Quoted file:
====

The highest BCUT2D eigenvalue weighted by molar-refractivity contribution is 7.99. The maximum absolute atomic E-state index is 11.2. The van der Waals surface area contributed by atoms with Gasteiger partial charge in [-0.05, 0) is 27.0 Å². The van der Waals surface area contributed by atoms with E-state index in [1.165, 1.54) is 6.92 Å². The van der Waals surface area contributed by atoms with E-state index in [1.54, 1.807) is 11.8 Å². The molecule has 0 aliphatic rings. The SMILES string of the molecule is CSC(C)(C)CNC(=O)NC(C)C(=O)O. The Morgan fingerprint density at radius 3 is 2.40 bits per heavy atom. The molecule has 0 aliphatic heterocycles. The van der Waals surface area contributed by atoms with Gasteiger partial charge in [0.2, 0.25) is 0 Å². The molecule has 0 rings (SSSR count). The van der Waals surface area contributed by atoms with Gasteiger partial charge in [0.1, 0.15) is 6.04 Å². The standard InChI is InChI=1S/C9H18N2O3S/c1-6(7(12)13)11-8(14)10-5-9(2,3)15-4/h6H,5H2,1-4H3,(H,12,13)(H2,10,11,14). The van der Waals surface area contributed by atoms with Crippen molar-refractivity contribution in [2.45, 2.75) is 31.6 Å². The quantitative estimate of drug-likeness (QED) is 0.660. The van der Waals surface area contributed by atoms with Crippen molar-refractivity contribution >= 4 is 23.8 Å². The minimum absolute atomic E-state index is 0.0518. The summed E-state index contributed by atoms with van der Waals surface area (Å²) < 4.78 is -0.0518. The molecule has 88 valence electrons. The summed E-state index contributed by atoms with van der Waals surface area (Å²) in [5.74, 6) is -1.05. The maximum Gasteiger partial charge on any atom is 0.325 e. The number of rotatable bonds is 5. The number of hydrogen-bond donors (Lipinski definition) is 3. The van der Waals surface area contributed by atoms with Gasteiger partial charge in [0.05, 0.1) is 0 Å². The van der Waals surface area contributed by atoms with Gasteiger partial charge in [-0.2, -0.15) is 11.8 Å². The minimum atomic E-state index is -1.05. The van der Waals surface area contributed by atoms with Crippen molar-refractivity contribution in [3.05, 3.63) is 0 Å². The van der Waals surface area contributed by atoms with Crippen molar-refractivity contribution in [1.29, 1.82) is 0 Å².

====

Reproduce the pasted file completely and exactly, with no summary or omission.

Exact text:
The highest BCUT2D eigenvalue weighted by molar-refractivity contribution is 7.99. The maximum absolute atomic E-state index is 11.2. The van der Waals surface area contributed by atoms with Gasteiger partial charge in [-0.05, 0) is 27.0 Å². The van der Waals surface area contributed by atoms with E-state index in [1.165, 1.54) is 6.92 Å². The van der Waals surface area contributed by atoms with E-state index in [1.54, 1.807) is 11.8 Å². The molecule has 0 aliphatic rings. The SMILES string of the molecule is CSC(C)(C)CNC(=O)NC(C)C(=O)O. The Morgan fingerprint density at radius 3 is 2.40 bits per heavy atom. The molecule has 0 aliphatic heterocycles. The van der Waals surface area contributed by atoms with Gasteiger partial charge in [0.2, 0.25) is 0 Å². The molecule has 0 rings (SSSR count). The van der Waals surface area contributed by atoms with Gasteiger partial charge in [0.1, 0.15) is 6.04 Å². The standard InChI is InChI=1S/C9H18N2O3S/c1-6(7(12)13)11-8(14)10-5-9(2,3)15-4/h6H,5H2,1-4H3,(H,12,13)(H2,10,11,14). The van der Waals surface area contributed by atoms with Crippen molar-refractivity contribution in [2.45, 2.75) is 31.6 Å². The quantitative estimate of drug-likeness (QED) is 0.660. The van der Waals surface area contributed by atoms with Crippen molar-refractivity contribution >= 4 is 23.8 Å². The minimum absolute atomic E-state index is 0.0518. The summed E-state index contributed by atoms with van der Waals surface area (Å²) < 4.78 is -0.0518. The molecule has 88 valence electrons. The summed E-state index contributed by atoms with van der Waals surface area (Å²) in [5.74, 6) is -1.05. The maximum Gasteiger partial charge on any atom is 0.325 e. The number of rotatable bonds is 5. The number of hydrogen-bond donors (Lipinski definition) is 3. The van der Waals surface area contributed by atoms with Gasteiger partial charge in [0.05, 0.1) is 0 Å². The van der Waals surface area contributed by atoms with Gasteiger partial charge in [-0.2, -0.15) is 11.8 Å². The minimum atomic E-state index is -1.05. The van der Waals surface area contributed by atoms with Crippen molar-refractivity contribution in [3.05, 3.63) is 0 Å². The van der Waals surface area contributed by atoms with Crippen molar-refractivity contribution in [1.29, 1.82) is 0 Å².